The Virginia Commission on Youth is looking at a comparison of academic achievement in Virginia with leading industrialized countries.
The task is significant because you must first determine the points of fair comparison and the relative ways to quantify them.
You must also ask, "What factors contribute to academic achievement?" An immediate assumption is that most countries with high achievement rates spend far more time in school.
Dr. James Strong of William and Mary says that this is not the case. While speaking to a recent work group of the Commission, he shared data from Canada, Finland, Singapore, Shanghai, South Korea, Virginia and the US.
Amazingly, Virginia and the US spent more time in school, had lower pupil teacher ratios and spent more money per student than the comparison group.
We clearly do not know the conditions and variables that contribute to these factors, but the information should cause us to pause.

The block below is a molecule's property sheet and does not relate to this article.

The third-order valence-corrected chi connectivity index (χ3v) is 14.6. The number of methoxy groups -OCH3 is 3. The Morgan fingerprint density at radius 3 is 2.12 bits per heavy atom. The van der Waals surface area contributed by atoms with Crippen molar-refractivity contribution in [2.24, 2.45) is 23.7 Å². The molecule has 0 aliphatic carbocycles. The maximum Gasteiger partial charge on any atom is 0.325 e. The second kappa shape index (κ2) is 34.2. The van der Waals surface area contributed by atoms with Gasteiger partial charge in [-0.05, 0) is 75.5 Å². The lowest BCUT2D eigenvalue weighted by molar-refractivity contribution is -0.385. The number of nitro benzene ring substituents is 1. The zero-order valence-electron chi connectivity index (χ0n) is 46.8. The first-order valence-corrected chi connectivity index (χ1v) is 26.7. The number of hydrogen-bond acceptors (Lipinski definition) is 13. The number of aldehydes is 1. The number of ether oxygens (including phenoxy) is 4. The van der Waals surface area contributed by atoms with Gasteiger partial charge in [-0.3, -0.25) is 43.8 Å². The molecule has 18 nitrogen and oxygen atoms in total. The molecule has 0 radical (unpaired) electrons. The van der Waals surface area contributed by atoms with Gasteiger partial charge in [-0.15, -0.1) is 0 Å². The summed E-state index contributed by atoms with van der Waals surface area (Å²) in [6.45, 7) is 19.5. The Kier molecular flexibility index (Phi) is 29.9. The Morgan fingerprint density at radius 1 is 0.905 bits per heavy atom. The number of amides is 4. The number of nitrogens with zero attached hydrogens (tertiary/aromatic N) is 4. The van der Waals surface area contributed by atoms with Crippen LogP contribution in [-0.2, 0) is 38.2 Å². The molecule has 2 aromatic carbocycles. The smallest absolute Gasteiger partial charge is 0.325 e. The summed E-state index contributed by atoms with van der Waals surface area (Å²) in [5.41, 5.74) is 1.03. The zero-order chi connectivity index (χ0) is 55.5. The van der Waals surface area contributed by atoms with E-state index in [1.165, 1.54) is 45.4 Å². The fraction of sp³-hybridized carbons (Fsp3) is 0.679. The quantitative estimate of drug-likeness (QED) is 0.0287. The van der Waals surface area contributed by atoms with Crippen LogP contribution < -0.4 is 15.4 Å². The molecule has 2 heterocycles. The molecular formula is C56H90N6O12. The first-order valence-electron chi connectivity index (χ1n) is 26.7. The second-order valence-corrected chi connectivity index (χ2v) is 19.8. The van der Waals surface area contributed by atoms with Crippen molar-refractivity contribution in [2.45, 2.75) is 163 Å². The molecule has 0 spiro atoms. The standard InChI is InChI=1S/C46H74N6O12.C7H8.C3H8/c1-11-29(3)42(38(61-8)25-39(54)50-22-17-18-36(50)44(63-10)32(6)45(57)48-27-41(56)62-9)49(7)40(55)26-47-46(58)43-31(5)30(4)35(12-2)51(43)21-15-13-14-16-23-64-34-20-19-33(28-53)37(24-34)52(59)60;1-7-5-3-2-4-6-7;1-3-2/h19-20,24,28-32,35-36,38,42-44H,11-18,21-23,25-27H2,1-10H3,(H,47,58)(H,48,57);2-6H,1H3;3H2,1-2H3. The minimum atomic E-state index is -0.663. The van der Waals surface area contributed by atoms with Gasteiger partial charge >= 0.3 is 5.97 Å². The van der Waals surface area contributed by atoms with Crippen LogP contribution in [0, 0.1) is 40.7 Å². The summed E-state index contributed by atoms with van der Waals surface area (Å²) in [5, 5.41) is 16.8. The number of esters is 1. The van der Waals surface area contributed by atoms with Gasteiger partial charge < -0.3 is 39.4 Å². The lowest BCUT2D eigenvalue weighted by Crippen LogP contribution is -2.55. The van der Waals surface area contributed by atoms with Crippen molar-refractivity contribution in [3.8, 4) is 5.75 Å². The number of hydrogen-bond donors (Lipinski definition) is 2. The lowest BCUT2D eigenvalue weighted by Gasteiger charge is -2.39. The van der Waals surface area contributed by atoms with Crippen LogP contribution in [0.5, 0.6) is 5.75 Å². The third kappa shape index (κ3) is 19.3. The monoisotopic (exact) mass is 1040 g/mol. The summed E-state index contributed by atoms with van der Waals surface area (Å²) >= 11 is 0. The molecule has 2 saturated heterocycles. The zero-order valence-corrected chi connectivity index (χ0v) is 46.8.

Following A Nation at Risk nearly 30 years ago most studies in this country have called for a longer school year and a long school day.
Few people look at the fiscal impact of such a move and rarely do we ask families what they think.
In reality, parents do not like changes in their schedules and budget-makers have no desire to calculate the fiscal impact of more time.
Moms and Dads often qualify the demands of busy schedules with "it is not the amount of time that I spend with my children but the quality of time that is important."
Perhaps the Commission will find that increasing student achievement is not related to spending more time in school but using better what we already have.